Much at Stake at the Arkansas Walmart
If, by chance, you are not a fan of Inbee Park, you might be in for a long, long year. She was already doing well, then I read this morning that she has “found” her swing. If I played like that, I’d want to keep it lost, but that’s just me. As we approach the Walmart event in Arkansas this week, we will watch Park as the new number one in the game. Apparently, being number one is signified by having one’s caddie wear a green bib. That’s nice and all, but if I’m number one, I think they could do better for me than my altering my caddie’s wardrobe.
Park has spent a lot of time at number one before. She held the position, in fact, for a consecutive fifty-nine weeks through 2013 and 2014, just following Yani Tseng’s reign, and just before Stacy Lewis took over. Where, then, does that leave Lydia Ko, who has been number one for much of this year after impressive earlier wins? The answer is, Ko missed a cut, and Park won the same event. That’s quite a reversal in ranking. It was a surprise, since Ko never missed a cut in her first fifty-three tournaments on tour, tying the record set by Annika Sorenstam. All is not lost, though, if Ko re-establishes her winning ways, and if Park slips. The only thing is, Park never seems to slip much.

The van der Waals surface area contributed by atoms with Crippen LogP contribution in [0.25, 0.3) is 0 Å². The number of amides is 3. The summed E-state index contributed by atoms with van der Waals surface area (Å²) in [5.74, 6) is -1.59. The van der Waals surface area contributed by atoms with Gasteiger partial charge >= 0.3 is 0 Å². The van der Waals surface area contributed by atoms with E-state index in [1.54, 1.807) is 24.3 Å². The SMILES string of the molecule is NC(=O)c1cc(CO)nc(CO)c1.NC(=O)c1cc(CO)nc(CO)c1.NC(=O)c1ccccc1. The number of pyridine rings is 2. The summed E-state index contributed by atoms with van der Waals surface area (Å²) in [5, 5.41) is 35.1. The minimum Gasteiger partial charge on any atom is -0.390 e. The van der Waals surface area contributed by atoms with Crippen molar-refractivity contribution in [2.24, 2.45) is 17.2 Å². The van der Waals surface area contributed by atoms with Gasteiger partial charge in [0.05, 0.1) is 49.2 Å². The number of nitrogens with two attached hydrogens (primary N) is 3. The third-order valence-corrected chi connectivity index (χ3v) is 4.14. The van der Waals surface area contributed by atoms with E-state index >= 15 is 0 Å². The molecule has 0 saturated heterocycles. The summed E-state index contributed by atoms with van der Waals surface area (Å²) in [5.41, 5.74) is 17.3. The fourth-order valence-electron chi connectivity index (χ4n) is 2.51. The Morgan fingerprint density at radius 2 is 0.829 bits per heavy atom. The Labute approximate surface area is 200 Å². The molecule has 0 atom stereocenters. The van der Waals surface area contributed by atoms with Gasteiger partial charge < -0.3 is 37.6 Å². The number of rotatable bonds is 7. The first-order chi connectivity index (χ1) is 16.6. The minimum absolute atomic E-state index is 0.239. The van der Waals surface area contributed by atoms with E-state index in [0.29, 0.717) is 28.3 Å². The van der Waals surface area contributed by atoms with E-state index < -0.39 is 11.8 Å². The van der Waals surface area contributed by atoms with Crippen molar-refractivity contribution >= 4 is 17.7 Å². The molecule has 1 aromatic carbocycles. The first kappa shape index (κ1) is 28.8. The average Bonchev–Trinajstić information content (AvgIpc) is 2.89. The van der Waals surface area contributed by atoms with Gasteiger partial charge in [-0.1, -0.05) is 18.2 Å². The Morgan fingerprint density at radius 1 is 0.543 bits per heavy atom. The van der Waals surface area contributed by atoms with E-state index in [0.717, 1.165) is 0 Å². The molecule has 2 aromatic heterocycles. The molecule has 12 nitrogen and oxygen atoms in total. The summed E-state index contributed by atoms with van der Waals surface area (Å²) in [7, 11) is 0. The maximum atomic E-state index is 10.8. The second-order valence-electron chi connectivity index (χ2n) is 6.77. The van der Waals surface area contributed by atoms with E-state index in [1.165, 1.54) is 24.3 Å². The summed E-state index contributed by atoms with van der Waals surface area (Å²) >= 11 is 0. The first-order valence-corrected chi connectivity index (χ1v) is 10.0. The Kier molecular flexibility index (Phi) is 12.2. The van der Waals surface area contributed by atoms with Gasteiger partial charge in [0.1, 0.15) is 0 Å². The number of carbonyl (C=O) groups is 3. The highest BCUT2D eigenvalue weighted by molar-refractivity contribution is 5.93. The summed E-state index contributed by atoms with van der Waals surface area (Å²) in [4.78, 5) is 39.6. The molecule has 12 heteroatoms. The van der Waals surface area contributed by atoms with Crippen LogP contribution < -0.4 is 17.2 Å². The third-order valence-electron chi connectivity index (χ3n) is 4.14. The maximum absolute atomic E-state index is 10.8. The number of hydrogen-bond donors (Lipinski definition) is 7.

Stacy Lewis is the number one player who has the strongest heart connection and familiarity to this region, tournament, and course. Sometimes that seems to act like a home field advantage, but you never know. She hasn’t really suffered a setback, only a recent dormancy that included an almost win at the ANA Inspirational.
Morgan Pressel is not a number one, but she was supposed to be. Still, look for her, by dint of her recent record, if nothing else. That includes four top fives in her last eight starts. That looks like a game that’s ready to pop. Yani Tseng, on the other hand, had a mind-boggling record, even among the historical number one players of past decades. In fact, as a very young woman, the Taiwanese ace still finds herself only four points away from the Hall of Fame. Conceivably, she could pull that off before reaching the age of thirty. Since our memories, especially our sports memories tend to be short, with new stimuli always waiting to fill our heads, it should be noted that Tseng won three of the first five events in 2012 before taking her “leave of absence.” Her reign at number one only ended two to three years ago, and she’s not ancient history yet.
Competition, whatever the rankings, is played in the here and now, and I doubt that many players will ask for a three iron thinking that if this shot goes well, my ranking will go up. I’m not sure whether anyone will care who is wearing the green bib, although the caddie might and should take some special pride in it. He or she is, after all, part of the winning team. More importantly, the players might hope that when they make the turn into seventeen, regarded by many as the loudest hole on the LPGA Tour, that the cheering section is going crazy for them, and not someone else.
Being number one, a precious goal for the highly competitive, is highly transient, and everyone on tour knows it. Winning a tournament, however, is forever. Make it through the final hole with a lead, and no one can ever take it away from you. With all the top brass of golfers in attendance, winning the NW Arkansas will, for the moment, be the real number one.